Ronald L. Perl in Board Operations on December 20, 2012
We were consulted by the condo board, which wanted to terminate the contract. Upon review of the contract, however, we found it lacked
Each of those provisions is something we always include in this type of contract. Such terms would have provided the condo association with a stronger position to force the contractor to improve performance. Although the job was eventually completed, the effort was greater and the legal costs higher than if the contract had been appropriately modified by counsel initially.
Co-op boards and condo associations should not enter into contracts without review by their attorneys. Some managers utilize forms provided by attorneys for other co-ops and condos. They believe that if an attorney approved the contract for a similar purpose for someone else, reusing the same form can avoid legal review and save money. In some cases, there may be no problem. However, a project at one co-op or condo may not be exactly like a similar project at another, so the same contract terms may not be appropriate.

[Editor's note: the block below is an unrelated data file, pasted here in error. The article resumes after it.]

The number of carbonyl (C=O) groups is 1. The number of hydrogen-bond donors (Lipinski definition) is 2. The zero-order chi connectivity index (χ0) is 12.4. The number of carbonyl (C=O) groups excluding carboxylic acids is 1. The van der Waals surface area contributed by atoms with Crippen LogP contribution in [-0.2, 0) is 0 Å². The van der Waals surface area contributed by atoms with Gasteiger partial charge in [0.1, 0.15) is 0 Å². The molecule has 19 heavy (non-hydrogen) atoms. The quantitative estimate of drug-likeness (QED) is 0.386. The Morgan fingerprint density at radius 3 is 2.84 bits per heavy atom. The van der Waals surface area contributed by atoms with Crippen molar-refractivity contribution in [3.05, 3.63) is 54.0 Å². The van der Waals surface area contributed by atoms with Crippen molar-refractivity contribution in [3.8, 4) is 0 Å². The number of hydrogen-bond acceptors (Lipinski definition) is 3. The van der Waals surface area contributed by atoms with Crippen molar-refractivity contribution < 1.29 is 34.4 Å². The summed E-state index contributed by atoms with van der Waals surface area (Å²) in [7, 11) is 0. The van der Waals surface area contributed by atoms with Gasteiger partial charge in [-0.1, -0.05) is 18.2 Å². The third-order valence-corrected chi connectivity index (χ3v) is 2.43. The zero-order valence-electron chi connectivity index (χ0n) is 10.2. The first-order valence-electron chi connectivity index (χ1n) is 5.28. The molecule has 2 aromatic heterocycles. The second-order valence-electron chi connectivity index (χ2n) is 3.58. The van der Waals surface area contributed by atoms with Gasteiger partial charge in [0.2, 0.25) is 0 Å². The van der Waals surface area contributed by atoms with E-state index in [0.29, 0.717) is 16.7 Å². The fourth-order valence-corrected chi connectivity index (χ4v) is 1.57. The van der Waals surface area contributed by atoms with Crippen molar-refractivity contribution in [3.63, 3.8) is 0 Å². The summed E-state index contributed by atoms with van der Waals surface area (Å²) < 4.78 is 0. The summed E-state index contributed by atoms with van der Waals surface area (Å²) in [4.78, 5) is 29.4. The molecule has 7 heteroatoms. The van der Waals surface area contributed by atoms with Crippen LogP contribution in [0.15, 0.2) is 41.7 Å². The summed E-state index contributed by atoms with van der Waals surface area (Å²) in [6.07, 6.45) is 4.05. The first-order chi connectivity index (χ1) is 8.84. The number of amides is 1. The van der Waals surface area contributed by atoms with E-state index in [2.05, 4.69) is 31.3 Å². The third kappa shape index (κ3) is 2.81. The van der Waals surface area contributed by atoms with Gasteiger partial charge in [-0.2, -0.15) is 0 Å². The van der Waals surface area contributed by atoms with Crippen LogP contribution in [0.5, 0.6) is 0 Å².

When they aren’t, the results can be quite costly — both in money and aggravation. Attorneys are trained to anticipate problems and provide protection for various situations and are more likely to spot potential pitfalls. A co-op board or condo board should never approve a contractor’s contract without attorney review, and managers should not simply use form contracts for vendor work.
Ronald L. Perl is Partner in Charge, Community Association Group, at Hill Wallack.
Photo by Jennifer Wu
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